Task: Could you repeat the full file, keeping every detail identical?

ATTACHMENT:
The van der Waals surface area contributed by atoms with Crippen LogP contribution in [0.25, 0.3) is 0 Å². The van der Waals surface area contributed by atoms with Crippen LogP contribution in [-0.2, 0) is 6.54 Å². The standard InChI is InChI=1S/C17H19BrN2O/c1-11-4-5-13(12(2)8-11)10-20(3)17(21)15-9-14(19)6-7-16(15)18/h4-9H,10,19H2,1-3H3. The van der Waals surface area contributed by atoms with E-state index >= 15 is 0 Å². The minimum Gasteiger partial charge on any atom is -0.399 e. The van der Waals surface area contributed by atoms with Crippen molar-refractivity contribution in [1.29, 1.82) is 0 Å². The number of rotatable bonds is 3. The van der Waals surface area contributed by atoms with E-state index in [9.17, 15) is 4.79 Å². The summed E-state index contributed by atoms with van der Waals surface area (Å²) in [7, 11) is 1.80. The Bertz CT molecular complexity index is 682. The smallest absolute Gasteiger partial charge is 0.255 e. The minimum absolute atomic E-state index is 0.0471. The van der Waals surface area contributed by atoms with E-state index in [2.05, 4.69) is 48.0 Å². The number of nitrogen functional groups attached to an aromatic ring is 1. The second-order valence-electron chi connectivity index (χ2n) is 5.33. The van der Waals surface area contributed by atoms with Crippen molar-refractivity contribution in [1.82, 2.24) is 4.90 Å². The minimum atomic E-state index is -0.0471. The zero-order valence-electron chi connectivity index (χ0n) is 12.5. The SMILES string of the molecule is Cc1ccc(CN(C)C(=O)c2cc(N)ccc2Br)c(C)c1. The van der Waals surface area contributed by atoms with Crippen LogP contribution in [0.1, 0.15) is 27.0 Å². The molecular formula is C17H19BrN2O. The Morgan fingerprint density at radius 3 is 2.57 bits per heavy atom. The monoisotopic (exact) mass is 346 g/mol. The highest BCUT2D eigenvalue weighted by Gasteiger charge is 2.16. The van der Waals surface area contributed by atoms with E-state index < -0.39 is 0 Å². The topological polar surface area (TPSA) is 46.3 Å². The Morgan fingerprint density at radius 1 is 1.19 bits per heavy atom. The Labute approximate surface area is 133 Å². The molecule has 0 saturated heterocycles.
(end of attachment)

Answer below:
The van der Waals surface area contributed by atoms with Crippen LogP contribution in [0.25, 0.3) is 0 Å². The van der Waals surface area contributed by atoms with Crippen LogP contribution in [-0.2, 0) is 6.54 Å². The standard InChI is InChI=1S/C17H19BrN2O/c1-11-4-5-13(12(2)8-11)10-20(3)17(21)15-9-14(19)6-7-16(15)18/h4-9H,10,19H2,1-3H3. The van der Waals surface area contributed by atoms with E-state index >= 15 is 0 Å². The minimum Gasteiger partial charge on any atom is -0.399 e. The van der Waals surface area contributed by atoms with Crippen molar-refractivity contribution in [1.29, 1.82) is 0 Å². The number of rotatable bonds is 3. The van der Waals surface area contributed by atoms with E-state index in [9.17, 15) is 4.79 Å². The summed E-state index contributed by atoms with van der Waals surface area (Å²) in [7, 11) is 1.80. The Bertz CT molecular complexity index is 682. The smallest absolute Gasteiger partial charge is 0.255 e. The minimum absolute atomic E-state index is 0.0471. The van der Waals surface area contributed by atoms with E-state index in [2.05, 4.69) is 48.0 Å². The number of nitrogen functional groups attached to an aromatic ring is 1. The second-order valence-electron chi connectivity index (χ2n) is 5.33. The van der Waals surface area contributed by atoms with Crippen molar-refractivity contribution in [1.82, 2.24) is 4.90 Å². The minimum atomic E-state index is -0.0471. The zero-order valence-electron chi connectivity index (χ0n) is 12.5. The SMILES string of the molecule is Cc1ccc(CN(C)C(=O)c2cc(N)ccc2Br)c(C)c1. The van der Waals surface area contributed by atoms with Crippen LogP contribution in [0.1, 0.15) is 27.0 Å². The molecular formula is C17H19BrN2O. The Morgan fingerprint density at radius 3 is 2.57 bits per heavy atom. The monoisotopic (exact) mass is 346 g/mol. The highest BCUT2D eigenvalue weighted by Gasteiger charge is 2.16. The van der Waals surface area contributed by atoms with E-state index < -0.39 is 0 Å². The topological polar surface area (TPSA) is 46.3 Å². The Morgan fingerprint density at radius 1 is 1.19 bits per heavy atom. The Labute approximate surface area is 133 Å². The molecule has 0 saturated heterocycles.